Municipal police and a military unit responded to the attack but arrived too late to confront the attackers. As of Tuesday evening no official information on the attack as been released by city, state or federal authorities.

Mexican media reports stated that 5 people were wounded in the attack and
1 child died from shrapnel wounds at a local hospital.

However, the Laredo Morning Times, the Laredo Texas newspaper, reported Tuesday that Nuevo Laredo officials who wished to remain anonymous confirmed 1 death and 16 victims wounded.

Pools of blood and a child’s sandals were all that remained at the site Tuesday morning. A retaining wall at the site was marked by shrapnel impacts.

The motive for the attack remains unknown to the public at large. The attack could have been directed at one or several targeted individuals or may have been a terrorist attack on innocent civilians.

Details from Friday’s armed clashes between the military and gunmen in the streets of Nuevo Laredo continue to emerge. Although impossible to verify, rumors continue to persist among the inhabitants that the civilian death toll was much higher than the official death toll of 2 civilians announced by the authorities.

The official death toll is listed as 2 civilians in addition to 9 criminals and 1 soldier.

Witnesses continue to state that up to a dozen bodies of civilians littered the streets, mostly shot and killed by brutal, indiscriminate gunfire aimed at civilians by the criminals, thought to be Zetas, as they terrorized the streets of the city during the fighting.

This hysteria, manifested by widespread rumors, is understandable in light of the fact that the population is under a near total, surreal news blackout by the local media.

The Nuevo Laredo daily newspapers such as El Diario and El Manana amazingly refuse to cover any news story that is related to the actions of drug cartels. The grenade attack listed above was also ignored by both newspapers.

One incident that was confirmed by the Laredo Morning News was an unprovoked attack on a city bus full of innocent civilians by criminal gunmen. Three children are still in serious condition in local hospitals from this attack and a female passenger has been paralyzed from the waist down.

Rumors that there were several deaths among the passengers were not mentioned by the Laredo, Tx newspaper. However the following photographs show at least one dead victim aboard a city bus.

More photos ("Read More") of the aftermath of the "narco-terrorist" attacks on the streets of Nuevo Laredo-Friday July 16

Graphic content, discretion is strongly advised

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Graffiti Message in Juarez Warns of Another Car Bomb

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By Adriana Gómez Licón / EL PASO TIMES













A graffiti message found Sunday night in Juárez warned U.S. law enforcement that another car bombing will occur if they do not arrest corrupt federal police agents.

The unsigned message told the FBI and the U.S. Drug Enforcement Administration to investigate authorities that support the Sinaloa drug cartel.

Otherwise, there will be another car bomb placed in Juárez to kill federal police, the threat stated.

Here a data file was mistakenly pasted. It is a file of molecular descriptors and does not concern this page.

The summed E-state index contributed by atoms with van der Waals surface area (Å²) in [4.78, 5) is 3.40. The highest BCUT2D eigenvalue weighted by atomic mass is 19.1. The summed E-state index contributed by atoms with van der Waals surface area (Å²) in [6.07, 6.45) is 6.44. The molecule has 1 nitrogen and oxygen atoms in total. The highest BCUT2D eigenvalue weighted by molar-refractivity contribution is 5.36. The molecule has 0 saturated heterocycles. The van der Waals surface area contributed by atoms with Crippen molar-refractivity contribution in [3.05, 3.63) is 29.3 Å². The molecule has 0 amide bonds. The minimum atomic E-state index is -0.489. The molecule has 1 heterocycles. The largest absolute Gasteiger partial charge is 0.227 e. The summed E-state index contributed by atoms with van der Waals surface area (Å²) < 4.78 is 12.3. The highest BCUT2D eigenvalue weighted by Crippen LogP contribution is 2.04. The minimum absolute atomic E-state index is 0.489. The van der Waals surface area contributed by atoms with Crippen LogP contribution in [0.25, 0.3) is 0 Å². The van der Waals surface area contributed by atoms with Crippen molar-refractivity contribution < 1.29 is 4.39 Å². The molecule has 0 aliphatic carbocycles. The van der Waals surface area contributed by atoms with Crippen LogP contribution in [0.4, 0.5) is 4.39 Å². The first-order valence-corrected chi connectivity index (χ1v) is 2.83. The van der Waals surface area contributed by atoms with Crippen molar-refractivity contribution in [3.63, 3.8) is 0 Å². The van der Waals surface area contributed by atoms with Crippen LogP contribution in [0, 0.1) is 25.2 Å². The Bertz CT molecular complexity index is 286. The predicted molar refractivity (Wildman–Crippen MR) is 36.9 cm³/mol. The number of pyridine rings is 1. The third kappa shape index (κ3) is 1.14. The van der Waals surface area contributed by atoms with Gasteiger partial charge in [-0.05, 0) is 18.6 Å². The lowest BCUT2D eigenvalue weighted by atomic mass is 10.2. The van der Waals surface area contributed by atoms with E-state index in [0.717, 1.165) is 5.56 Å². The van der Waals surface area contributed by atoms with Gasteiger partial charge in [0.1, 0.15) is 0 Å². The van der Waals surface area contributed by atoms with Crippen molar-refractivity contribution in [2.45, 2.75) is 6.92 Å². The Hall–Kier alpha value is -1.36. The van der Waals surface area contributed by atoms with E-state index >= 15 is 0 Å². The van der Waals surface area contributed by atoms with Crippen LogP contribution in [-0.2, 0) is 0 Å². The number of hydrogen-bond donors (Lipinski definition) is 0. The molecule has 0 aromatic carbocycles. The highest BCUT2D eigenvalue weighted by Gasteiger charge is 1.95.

"If in 15 days, there is no response with detention of corrupt federales, we will put a car with 100 kilos of C4," the message read.

Composite 4, or C-4, was the plastic explosive used for an attack that killed three people Thursday in Downtown Juárez, according to military officials in Juárez.

FBI officials in El Paso said they will not investigate the nature of the message because it is in a foreign country.

"We only offer assistance when requested by that government," said Andrea Simmons, spokeswoman for the FBI.

DEA officials also said they only assist Mexican authorities when these ask for support.

Mexican federal police said they do not regard it as a credible threat.

"We don't give importance to those messages," said José Ramón Salinas, spokesman for the federal police.

A similar message, known as "narco-pinta," was found signed by the Juárez cartel warning they had more car bombs targeted to authorities helping Joaquín "Chapo" Guzmán, leader of the Sinaloa drug cartel.

Military officials in Juárez said 10 kilos of explosive rigged in a car were detonated from a cell phone that day.

It was the first attack of its kind since the Mexican government began cracking down on drug cartels

US official: Mexican car bomb likely used Tovex

by ALICIA A. CALDWELL
Associated Press


















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Death Toll in Mexico Massacre Rises to 18

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A woman wounded in the attack over the weekend on people attending a birthday party in the northern Mexican state of Coahuila has died, raising the death toll in the incident to 18, officials said Monday.

All 18 victims of the massacre in the city of Torreon have been identified, spokesmen for the state Attorney General’s Office said.

“Four of the dead were members of the Banda Rios, which provided the music for the birthday of one of the victims,” the AG’s office spokesmen said.

Twelve men and five women were pronounced dead at the scene at the Italia Inn restaurant, where police found 166 bullet casings.

Of the 18 wounded, one has died and six others were released from the hospital on Monday.

Some relatives of the victims suspended the wakes because they received threats, media outlets in Torreon reported.